Commercial and residential buildings account for approximately 41% of all energy consumption and 72% of electricity usage in the United States. Building energy codes and standards set minimum requirements for energy-efficient design and construction for new and renovated buildings, assuring reductions in energy use and greenhouse gas emissions over the life of buildings. The U.S. Department of Energy (DOE), through the Building Energy Codes Program (BECP or the Program), supports the improvement of energy efficiency in buildings.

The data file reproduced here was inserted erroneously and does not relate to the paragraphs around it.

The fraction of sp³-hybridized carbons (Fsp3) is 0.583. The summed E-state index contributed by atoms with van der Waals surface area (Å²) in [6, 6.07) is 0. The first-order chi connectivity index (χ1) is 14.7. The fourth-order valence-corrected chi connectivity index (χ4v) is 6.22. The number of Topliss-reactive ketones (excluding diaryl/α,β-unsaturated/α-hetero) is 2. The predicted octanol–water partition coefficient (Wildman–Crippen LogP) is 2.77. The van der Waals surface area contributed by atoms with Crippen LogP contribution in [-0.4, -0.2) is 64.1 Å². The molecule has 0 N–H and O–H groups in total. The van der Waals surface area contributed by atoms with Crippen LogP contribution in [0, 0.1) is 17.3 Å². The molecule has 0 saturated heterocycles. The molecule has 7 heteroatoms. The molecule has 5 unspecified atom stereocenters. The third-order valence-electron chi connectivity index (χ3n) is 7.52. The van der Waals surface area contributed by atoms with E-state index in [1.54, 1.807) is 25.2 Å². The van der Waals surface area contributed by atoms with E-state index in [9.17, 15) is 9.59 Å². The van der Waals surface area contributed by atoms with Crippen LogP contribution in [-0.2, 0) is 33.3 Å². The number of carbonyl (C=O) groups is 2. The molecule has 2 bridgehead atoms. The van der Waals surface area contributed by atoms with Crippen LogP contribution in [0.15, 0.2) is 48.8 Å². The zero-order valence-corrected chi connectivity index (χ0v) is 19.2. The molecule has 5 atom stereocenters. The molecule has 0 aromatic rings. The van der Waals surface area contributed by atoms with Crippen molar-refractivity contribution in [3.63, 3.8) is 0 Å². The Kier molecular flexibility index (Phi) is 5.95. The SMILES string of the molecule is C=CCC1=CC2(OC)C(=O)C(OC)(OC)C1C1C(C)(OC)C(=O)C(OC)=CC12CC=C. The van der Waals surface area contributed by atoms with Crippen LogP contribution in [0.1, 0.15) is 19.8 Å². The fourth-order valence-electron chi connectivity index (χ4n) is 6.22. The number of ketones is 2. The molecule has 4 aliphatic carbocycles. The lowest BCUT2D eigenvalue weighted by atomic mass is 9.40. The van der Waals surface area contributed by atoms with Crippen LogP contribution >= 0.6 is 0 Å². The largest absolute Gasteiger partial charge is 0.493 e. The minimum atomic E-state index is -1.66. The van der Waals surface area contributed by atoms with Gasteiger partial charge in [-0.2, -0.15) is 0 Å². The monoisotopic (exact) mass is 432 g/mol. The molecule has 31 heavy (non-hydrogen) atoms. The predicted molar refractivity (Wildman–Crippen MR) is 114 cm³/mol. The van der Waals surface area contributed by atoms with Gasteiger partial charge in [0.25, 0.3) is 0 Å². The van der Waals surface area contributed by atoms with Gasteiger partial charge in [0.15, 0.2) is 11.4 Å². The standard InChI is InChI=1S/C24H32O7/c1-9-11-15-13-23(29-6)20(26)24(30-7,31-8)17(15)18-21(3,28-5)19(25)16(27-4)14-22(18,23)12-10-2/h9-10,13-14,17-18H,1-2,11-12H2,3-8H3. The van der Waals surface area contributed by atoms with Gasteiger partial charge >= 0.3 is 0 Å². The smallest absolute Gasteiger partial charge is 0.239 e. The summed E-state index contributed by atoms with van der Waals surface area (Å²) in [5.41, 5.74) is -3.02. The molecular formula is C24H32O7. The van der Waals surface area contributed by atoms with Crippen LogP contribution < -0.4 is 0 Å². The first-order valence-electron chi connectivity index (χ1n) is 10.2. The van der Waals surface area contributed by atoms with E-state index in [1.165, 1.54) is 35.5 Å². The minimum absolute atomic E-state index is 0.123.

BECP periodically assesses the impacts of its activities by estimating historical and projected energy savings, consumer savings, and avoided emissions. The Pacific Northwest National Laboratory (PNNL) conducted the codes benefits assessment in support of the BECP. Underlying the assessment is a series of calculations that estimate and compare energy savings under two scenarios: "with BECP" and "without BECP." The analysis covers the years 1992-2040 and includes comparing the nominal energy savings (assuming 100 percent adoption and compliance) attributable to different code versions, determining the applicable floor space (both residential and commercial) subject to the code, and estimating the final energy savings by adjusting nominal energy savings for the applicable floor space according to the estimated actual adoption and compliance levels. The resulting estimates of energy consumption for each scenario are compared, and the difference equals the impact of BECP activities.